Q&A: What keeps Vanguard founder Jack Bogle ticking
Q: HOW DID THE GREAT DEPRESSION SHAPE YOUR UNDERSTANDING OF MONEY?
A: You understand a whole lot about money when there isn't any. What you learn is that money is hard to come by, and it is important not to waste it. By the time I was 12, I was working every summer, including as a pinsetter in a bowling alley. If I ever wanted anything, I knew I had to earn the money myself.
Q: AS YOU BECAME A SUCCESS, WHAT DID YOU LEARN ABOUT HANDLING WEALTH?
A: One important factor is that my wife and I are totally sympatico when it comes to money. She is very thrifty and frugal, has good values, and is not a big spender.
Q: HOW DO YOU APPROACH PHILANTHROPY?
A: I start with repaying my debts. My biggest debts were to Blair Academy and Princeton, where I went on scholarship. I also think the local United Way is extremely important, which I made a high priority at Vanguard. When you live somewhere, you have an obligation to that community. Then there is Bryn Mawr Hospital, where I got my heart transplant.
Q: DID YOUR HEART TRANSPLANT IN 1996 CLARIFY WHAT IS TRULY IMPORTANT IN LIFE?
A: I had to wait 128 days in a hospital for a transplant, not knowing if I was going to live or die. So I feel an enormous sense of gratitude to my angels of mercy - the doctors and nurses, and to the heart donor who was only 26 years old. I even wrote a letter to the family, but I never heard back. It makes you value your life and your good fortune, and praise the Lord. Then you get on with your new life. I am 87 now, and I count my blessings every day.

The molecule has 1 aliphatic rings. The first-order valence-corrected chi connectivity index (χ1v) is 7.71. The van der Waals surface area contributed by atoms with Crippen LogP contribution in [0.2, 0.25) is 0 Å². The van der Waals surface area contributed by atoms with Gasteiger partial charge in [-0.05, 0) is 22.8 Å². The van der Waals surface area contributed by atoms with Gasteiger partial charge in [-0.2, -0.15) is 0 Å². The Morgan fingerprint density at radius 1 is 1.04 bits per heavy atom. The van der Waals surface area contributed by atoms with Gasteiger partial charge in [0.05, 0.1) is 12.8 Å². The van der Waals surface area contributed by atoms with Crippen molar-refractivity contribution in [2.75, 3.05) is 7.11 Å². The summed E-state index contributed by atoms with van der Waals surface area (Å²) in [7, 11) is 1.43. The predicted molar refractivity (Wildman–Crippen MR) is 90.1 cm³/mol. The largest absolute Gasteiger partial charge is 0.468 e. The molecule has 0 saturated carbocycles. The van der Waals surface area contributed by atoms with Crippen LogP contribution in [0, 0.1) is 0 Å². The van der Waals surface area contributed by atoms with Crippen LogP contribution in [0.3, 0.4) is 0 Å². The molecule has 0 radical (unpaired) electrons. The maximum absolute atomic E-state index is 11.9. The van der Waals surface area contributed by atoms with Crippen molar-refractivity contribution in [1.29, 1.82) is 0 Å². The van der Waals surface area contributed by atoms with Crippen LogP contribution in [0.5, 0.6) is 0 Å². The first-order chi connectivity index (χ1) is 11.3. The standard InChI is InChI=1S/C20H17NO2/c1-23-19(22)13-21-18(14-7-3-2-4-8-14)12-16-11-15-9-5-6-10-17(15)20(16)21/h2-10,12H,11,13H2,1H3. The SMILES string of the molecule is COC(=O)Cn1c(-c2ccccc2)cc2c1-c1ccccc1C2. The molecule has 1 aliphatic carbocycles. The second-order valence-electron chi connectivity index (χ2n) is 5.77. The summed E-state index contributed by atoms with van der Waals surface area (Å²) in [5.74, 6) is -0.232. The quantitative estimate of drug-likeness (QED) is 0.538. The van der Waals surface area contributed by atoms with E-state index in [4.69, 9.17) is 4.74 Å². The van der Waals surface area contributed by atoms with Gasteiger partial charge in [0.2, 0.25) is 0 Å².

Q: WHAT MONEY MISTAKES IN YOUR CAREER STAND OUT TO YOU?
God, let me count the ways. I guess buying individual stocks, which I did through a broker for about a dozen years back in the 1950s and 60s. It eventually occurred to me that I wasn't getting anywhere.
Q: WHAT LIFE LESSONS DO YOU PASS ALONG TO YOUR CHILDREN AND GRANDCHILDREN?
A: I don't want to lecture to them, so I just try to live a life they could learn from, by observing what I actually do. A lot of parents talk a big game, and then don't live up to that. That is hypocrisy. So I do my best to live a straight and honest life.